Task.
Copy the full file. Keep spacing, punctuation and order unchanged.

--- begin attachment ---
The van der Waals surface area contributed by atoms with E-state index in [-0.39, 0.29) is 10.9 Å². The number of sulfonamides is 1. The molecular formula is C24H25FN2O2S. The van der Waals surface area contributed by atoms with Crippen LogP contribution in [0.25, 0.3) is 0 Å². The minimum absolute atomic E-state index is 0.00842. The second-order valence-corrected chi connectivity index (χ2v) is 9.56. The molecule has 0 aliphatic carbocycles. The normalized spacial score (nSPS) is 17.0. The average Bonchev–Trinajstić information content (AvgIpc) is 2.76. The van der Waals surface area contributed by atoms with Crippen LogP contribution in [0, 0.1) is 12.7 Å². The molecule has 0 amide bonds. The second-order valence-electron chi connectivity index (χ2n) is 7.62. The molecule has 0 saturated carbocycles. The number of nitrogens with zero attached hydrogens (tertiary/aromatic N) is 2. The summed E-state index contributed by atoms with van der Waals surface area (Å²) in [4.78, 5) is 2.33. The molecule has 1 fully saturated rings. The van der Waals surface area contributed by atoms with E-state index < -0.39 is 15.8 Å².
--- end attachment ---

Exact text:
The van der Waals surface area contributed by atoms with E-state index in [-0.39, 0.29) is 10.9 Å². The number of sulfonamides is 1. The molecular formula is C24H25FN2O2S. The van der Waals surface area contributed by atoms with Crippen LogP contribution in [0.25, 0.3) is 0 Å². The minimum absolute atomic E-state index is 0.00842. The second-order valence-corrected chi connectivity index (χ2v) is 9.56. The molecule has 0 aliphatic carbocycles. The normalized spacial score (nSPS) is 17.0. The average Bonchev–Trinajstić information content (AvgIpc) is 2.76. The van der Waals surface area contributed by atoms with Crippen LogP contribution in [0, 0.1) is 12.7 Å². The molecule has 0 amide bonds. The second-order valence-electron chi connectivity index (χ2n) is 7.62. The molecule has 0 saturated carbocycles. The number of nitrogens with zero attached hydrogens (tertiary/aromatic N) is 2. The summed E-state index contributed by atoms with van der Waals surface area (Å²) in [4.78, 5) is 2.33. The molecule has 1 fully saturated rings. The van der Waals surface area contributed by atoms with E-state index < -0.39 is 15.8 Å².